*You have ignored all of the above.

    Hope now, you see I have addressed the issues.

    *I would also like to know how you measured the 10-12 GPM flow rate to the floor?

    I assumed that with the Grudges 26-99 pump going on the hi speed, it would be nearly that, according to the spec sheet.


    *If you continue to believe that you have a flow problem, nobody can help you.

    I no longer believe I have a flow problem because the 26-99 pump accomplished nothing. I now believe I have a "what the hell is it" problem.


    Cheers! Thanks!
  • RobinInCali
    RobinInCali Member Posts: 30
    Delta T is the difference between the incoming temp and the outgoing temp. It varies 12-16, so I averaged it out.
  • RobinInCali
    RobinInCali Member Posts: 30
    I recall seeing a ΔT of 5 degrees in the past. But not now. Also:

    In fidgeting with it, by turning up the boiler to 155 degrees, then on up to 168 on the boiler, I see the flow rate go down to 1.8 gpm and yet (!) the supply manifold thermometer staying nailed at 138.

    How... Wow. How can the water temp be 168, and the supply manifold one foot away stay at 138? I left it on for a half hour, and very little increase in the water temp at the supply manifold.

    Is it pulling too much from the return? From the closely spaced t's? Wouldn't it still heat up overall, with even the paltry 1.8 gpm/higher temp flow?

    So the problem is with the boiler, then, not producing an adequate flow rate? Or the piping?

    I see there is a larger problem now, obviously.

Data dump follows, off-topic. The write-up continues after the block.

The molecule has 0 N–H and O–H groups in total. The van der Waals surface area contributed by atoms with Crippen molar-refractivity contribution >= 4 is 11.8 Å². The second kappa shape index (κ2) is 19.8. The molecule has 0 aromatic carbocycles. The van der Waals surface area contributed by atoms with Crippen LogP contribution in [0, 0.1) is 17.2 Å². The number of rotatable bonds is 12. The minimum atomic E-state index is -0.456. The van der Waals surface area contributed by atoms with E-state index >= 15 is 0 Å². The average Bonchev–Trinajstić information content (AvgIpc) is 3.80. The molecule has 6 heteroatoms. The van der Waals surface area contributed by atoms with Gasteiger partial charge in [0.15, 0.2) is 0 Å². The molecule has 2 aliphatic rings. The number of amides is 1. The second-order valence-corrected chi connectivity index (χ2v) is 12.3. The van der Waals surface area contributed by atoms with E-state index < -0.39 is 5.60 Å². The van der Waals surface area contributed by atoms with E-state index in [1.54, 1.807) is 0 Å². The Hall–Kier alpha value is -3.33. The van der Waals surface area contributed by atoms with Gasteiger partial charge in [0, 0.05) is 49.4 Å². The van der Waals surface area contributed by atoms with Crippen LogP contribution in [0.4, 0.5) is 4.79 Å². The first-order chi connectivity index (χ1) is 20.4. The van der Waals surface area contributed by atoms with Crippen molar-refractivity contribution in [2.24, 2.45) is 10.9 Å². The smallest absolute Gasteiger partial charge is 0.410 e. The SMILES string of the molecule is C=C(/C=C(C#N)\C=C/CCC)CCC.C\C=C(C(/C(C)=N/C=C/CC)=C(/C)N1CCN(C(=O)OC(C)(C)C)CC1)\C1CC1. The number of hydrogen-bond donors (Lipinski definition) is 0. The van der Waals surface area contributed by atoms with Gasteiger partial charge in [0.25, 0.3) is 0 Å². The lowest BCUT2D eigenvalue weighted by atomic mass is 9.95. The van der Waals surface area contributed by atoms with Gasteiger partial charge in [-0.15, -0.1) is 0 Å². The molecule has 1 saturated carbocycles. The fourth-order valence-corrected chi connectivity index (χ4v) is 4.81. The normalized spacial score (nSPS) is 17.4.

• RobinInCali
    RobinInCali Member Posts: 30
    Also measured the gas use overnight. Per gas meter, boiler is burning 57,400 btu per hour. Yet less than half is getting into the floors.

    The main thing that led me to post here is the low temps, and yes, splotchy heat on the floors. Warm in places, cold in other places. That's why I assumed sludge/air in the beginning.

    Boiler output of 3gpm when at 140, 1.8 gpm when at 155, yet temps a foot away don't reflect a change.

    Boiler should output twice that gpm, no? And certainly the temp gauge should reflect the hotter water.

    I will post a diagram of pipe.
  • RobinInCali
    RobinInCali Member Posts: 30
    So, I cleaned out an in-line sediment filter, and removed the primary pump. Filthy inside. Cleaned it too. And now I am getting 3.4 to 3.5 gpm out of the boiler. I bet that's at least part of it.

    House temps back up. But surely I should get more than 3.5 gpm out of the boiler, when it's heating the water only 20 degrees?

    So again to the beginning. Filthy water, sludge. How to remove.


    Thanks for any further advice.


  • hot_rod
    hot_rod Member Posts: 15,028
    Closely spaced tees are the only mixing device?
    Any change in floor coverings or furniture? You can buy a hydronic cleaner kit from Fernox or Rhomar to desludge a system
    Is it non barrier tubing? That tube has a habit of slugging systems.
    Bob "hot rod" Rohr
    trainer for Caleffi NA
    Living the hydronic dream
  • jumper
    jumper Member Posts: 1,710